But beyond this very specific medical use, gene testing has little usefulness for optimizing overall health and wellness or for identifying the best diet for your needs.

Specifically, food sensitivities and intolerances occur for many different reasons that genetic health testing can’t predict. The best way to determine which foods may be bothering you is by following an elimination diet and listening to your body. 

If you have food intolerances and sensitivities that are more complex, you may benefit from reaching out to one of our highly experienced practitioners at the Ruscio Institute for Functional Health, who can guide you through the process of regaining your health. 

My book Healthy Gut, Healthy You will also support you through eight powerful steps to lessen symptoms by strengthening your gut.

The Ruscio Institute has developed a range of high-quality formulations to help our patients and audience. If you’re interested in learning more about these products, please click here. Note that there are many other options available, and we encourage you to research which products may be right for you.

➕ References
  1. Carr S, Chan E, Lavine E, Moote W. CSACI Position statement on the testing of food-specific IgG. Allergy Asthma Clin Immunol. 2012 Jul 26;8(1):12. DOI: 10.1186/1710-1492-8-12. PMID: 22835332. PMCID: PMC3443017.
  2. Nolan JJ, Ormondroyd E. Direct-to-consumer genetic tests providing health risk information: A systematic review of consequences for consumers and health services. Clin Genet. 2023 Jul;104(1):3–21. DOI: 10.1111/cge.14332. PMID: 36994636.
  3. Tandy-Connor S, Guiltinan J, Krempely K, LaDuca H, Reineke P, Gutierrez S, et al. False-positive results released by direct-to-consumer genetic tests highlight the importance of clinical confirmation testing for appropriate patient care. Genet Med. 2018 Dec;20(12):1515–21. DOI: 10.1038/gim.2018.38. PMID: 29565420. PMCID: PMC6301953.
  4. What can raw data from a direct-to-consumer genetic test tell me?: MedlinePlus Genetics [Internet]. [cited 2023 Sep 19]. Available from: https://medlineplus.gov/genetics/understanding/dtcgenetictesting/dtcrawdata/
  5. What are the risks and limitations of genetic testing?: MedlinePlus Genetics [Internet]. [cited 2023 Sep 21]. Available from: https://medlineplus.gov/genetics/understanding/testing/riskslimitations/
  6. Martins MF, Murry LT, Telford L, Moriarty F. Direct-to-consumer genetic testing: an updated systematic review of healthcare professionals’ knowledge and views, and ethical and legal concerns. Eur J Hum Genet. 2022 Dec;30(12):1331–43. DOI: 10.1038/s41431-022-01205-8. PMID: 36220915. PMCID: PMC9553629.
  7. Female Breast Cancer — Cancer Stat Facts [Internet]. [cited 2023 Sep 19]. Available from: https://seer.cancer.gov/statfacts/html/breast.html
  8. Cystic fibrosis: MedlinePlus Genetics [Internet]. [cited 2023 Sep 19]. Available from: https://medlineplus.gov/genetics/condition/cystic-fibrosis/#frequency
  9. Huntington disease: MedlinePlus Genetics [Internet]. [cited 2023 Sep 19]. Available from: https://medlineplus.gov/genetics/condition/huntington-disease/
  10. Colorectal Cancer — Cancer Stat Facts [Internet]. [cited 2023 Sep 19]. Available from: https://seer.cancer.gov/statfacts/html/colorect.html
  11. How can I be sure a genetic test is valid and useful?: MedlinePlus Genetics [Internet]. [cited 2023 Sep 20]. Available from: https://medlineplus.gov/genetics/understanding/testing/validtest/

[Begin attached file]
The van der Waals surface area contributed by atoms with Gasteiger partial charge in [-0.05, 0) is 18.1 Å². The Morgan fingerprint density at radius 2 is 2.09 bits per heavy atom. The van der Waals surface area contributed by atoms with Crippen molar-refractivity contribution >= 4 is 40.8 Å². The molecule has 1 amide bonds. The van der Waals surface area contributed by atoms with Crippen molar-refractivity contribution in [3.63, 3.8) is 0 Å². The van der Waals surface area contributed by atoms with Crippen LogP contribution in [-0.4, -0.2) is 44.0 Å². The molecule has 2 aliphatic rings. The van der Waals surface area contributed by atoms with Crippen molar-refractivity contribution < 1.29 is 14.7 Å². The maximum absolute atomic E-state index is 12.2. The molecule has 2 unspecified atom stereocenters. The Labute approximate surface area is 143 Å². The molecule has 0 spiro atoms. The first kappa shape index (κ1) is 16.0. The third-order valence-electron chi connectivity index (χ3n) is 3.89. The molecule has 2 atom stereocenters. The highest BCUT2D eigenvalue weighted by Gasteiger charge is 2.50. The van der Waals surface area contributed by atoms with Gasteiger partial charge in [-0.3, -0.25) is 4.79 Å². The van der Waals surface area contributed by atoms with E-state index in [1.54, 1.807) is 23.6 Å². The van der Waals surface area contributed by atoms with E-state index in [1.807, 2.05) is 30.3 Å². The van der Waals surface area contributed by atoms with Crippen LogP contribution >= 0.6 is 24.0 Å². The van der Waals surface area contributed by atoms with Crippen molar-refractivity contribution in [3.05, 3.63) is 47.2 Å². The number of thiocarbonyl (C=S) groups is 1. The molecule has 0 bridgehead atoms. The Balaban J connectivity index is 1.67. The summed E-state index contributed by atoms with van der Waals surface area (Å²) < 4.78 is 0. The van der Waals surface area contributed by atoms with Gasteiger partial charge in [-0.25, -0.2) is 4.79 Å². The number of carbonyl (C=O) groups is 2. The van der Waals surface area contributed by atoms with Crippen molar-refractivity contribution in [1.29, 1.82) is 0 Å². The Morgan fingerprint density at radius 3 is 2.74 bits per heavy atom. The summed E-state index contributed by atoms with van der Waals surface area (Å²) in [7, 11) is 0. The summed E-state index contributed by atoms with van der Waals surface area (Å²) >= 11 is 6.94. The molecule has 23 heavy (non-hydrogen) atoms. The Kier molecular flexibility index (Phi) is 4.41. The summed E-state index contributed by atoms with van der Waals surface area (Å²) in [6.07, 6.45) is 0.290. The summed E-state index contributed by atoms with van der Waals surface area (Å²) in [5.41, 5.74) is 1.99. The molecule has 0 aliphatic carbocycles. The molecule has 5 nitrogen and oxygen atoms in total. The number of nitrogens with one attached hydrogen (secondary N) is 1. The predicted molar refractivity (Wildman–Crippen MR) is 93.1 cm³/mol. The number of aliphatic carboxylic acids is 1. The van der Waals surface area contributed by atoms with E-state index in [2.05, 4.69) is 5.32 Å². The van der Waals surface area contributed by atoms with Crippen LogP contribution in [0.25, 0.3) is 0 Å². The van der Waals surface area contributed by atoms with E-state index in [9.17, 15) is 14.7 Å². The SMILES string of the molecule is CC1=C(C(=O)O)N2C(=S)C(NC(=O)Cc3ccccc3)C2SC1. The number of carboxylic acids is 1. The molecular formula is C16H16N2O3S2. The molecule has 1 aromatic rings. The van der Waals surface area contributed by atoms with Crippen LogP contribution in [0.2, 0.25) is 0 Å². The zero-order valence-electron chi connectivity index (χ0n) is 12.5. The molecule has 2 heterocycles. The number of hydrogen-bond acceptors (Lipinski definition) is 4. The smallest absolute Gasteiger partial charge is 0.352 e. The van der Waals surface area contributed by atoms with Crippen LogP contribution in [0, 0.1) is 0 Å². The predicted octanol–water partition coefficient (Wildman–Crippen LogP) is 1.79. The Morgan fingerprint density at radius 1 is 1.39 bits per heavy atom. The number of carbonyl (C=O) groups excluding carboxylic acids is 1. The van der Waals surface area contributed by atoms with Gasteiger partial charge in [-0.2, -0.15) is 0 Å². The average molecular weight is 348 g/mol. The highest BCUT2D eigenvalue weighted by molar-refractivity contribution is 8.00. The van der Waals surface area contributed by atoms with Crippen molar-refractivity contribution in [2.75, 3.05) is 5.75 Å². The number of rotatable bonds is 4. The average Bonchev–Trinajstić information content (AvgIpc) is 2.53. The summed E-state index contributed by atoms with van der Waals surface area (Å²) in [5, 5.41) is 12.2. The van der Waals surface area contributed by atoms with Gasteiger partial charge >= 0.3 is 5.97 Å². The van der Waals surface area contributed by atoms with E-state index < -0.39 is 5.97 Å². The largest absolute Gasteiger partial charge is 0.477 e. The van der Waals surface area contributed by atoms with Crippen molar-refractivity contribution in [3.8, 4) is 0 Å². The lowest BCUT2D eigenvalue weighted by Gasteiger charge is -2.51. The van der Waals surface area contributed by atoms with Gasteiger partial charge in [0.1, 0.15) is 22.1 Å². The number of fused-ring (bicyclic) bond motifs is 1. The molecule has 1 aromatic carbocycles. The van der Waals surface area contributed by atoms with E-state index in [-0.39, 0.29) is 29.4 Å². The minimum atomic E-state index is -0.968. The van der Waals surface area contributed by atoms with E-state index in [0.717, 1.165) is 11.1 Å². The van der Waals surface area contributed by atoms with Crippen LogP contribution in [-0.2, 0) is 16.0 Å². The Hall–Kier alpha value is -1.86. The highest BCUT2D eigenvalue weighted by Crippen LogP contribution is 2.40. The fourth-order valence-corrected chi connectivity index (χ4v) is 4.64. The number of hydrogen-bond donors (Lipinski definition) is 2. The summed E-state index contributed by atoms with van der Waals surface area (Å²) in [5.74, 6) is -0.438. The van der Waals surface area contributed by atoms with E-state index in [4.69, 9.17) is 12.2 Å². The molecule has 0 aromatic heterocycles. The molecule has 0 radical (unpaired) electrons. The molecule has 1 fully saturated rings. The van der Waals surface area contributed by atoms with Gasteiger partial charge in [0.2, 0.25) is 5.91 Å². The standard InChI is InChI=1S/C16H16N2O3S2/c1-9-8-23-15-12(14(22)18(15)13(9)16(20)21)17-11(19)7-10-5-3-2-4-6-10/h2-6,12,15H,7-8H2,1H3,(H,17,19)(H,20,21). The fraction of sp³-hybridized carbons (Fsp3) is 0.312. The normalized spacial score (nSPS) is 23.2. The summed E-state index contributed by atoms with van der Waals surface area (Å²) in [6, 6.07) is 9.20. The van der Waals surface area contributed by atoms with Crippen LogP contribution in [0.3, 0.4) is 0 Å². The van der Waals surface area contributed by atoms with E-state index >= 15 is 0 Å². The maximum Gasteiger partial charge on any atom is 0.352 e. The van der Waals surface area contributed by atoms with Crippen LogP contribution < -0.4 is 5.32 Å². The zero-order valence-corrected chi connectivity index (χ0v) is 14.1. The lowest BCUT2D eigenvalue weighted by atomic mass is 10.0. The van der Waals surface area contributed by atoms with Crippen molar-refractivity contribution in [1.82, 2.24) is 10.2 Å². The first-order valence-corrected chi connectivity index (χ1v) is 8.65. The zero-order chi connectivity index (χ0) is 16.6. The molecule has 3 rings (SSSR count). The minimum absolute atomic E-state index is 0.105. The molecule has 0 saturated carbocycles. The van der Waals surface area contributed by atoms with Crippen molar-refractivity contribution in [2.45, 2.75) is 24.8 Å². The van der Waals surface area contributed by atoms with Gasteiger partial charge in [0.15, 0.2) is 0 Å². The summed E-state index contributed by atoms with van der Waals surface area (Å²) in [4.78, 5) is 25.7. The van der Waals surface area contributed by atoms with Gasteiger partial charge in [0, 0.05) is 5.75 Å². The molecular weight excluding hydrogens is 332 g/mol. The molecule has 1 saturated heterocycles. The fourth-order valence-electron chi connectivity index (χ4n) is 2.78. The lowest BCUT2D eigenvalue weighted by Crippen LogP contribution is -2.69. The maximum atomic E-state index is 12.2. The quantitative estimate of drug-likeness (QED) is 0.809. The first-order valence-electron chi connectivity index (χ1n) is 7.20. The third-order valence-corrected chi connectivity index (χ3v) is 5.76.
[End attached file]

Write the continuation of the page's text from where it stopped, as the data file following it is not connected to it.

12. Coucke F. Food intolerance in patients with manifest autoimmunity. Observational study. Autoimmun Rev. 2018 Nov;17(11):1078–80. DOI: 10.1016/j.autrev.2018.05.011. PMID: 30213697.
  13. Pietschmann N. Food Intolerance: Immune Activation Through Diet-associated Stimuli in Chronic Disease. Altern Ther Health Med. 2015 Aug;21(4):42–52. PMID: 26030116.
  14. Levy J, Bernstein L, Silber N. Celiac disease: an immune dysregulation syndrome. Curr Probl Pediatr Adolesc Health Care. 2014 Dec;44(11):324–7. DOI: 10.1016/j.cppeds.2014.10.002. PMID: 25499458.
  15. Briani C, Samaroo D, Alaedini A. Celiac disease: from gluten to autoimmunity. Autoimmun Rev. 2008 Sep;7(8):644–50. DOI: 10.1016/j.autrev.2008.05.006. PMID: 18589004.
  16. Ghoshal UC, Shukla R, Ghoshal U. Small Intestinal Bacterial Overgrowth and Irritable Bowel Syndrome: A Bridge between Functional Organic Dichotomy. Gut Liver. 2017 Mar 15;11(2):196–208. DOI: 10.5009/gnl16126. PMID: 28274108. PMCID: PMC5347643.
  17. Caminero A, Meisel M, Jabri B, Verdu EF. Mechanisms by which gut microorganisms influence food sensitivities. Nat Rev Gastroenterol Hepatol. 2019 Jan;16(1):7–18. DOI: 10.1038/s41575-018-0064-z. PMID: 30214038. PMCID: PMC6767923.
  18. Aldubayan MA, Pigsborg K, Gormsen SMO, Serra F, Palou M, Galmés S, et al. A double-blinded, randomized, parallel intervention to evaluate biomarker-based nutrition plans for weight loss: The PREVENTOMICS study. Clin Nutr. 2022 Aug;41(8):1834–44. DOI: 10.1016/j.clnu.2022.06.032. PMID: 35839545.
  19. Gardner CD, Trepanowski JF, Del Gobbo LC, Hauser ME, Rigdon J, Ioannidis JPA, et al. Effect of Low-Fat vs Low-Carbohydrate Diet on 12-Month Weight Loss in Overweight Adults and the Association With Genotype Pattern or Insulin Secretion: The DIETFITS Randomized Clinical Trial. JAMA. 2018 Feb 20;319(7):667–79. DOI: 10.1001/jama.2018.0245. PMID: 29466592. PMCID: PMC5839290.
  20. Fallaize R, Celis-Morales C, Macready AL, Marsaux CF, Forster H, O’Donovan C, et al. The effect of the apolipoprotein E genotype on response to personalized dietary advice intervention: findings from the Food4Me randomized controlled trial. Am J Clin Nutr. 2016 Sep;104(3):827–36. DOI: 10.3945/ajcn.116.135012. PMID: 27510539.
  21. Wood TR, Owens N. Using synthetic datasets to bridge the gap between the promise and reality of basing health-related decisions on common single nucleotide polymorphisms [version 1; peer review: 1 approved with reservations]. F1000Res. 2019 Dec 30;8:2147. DOI: 10.12688/f1000research.21797.1.

Need help or would like to learn more?
View Dr. Ruscio’s, DC additional resources

Get Help


I care about answering your questions and sharing my knowledge with you. Leave a comment or connect with me on social media asking any health question you may have and I just might incorporate it into our next listener questions podcast episode just for you!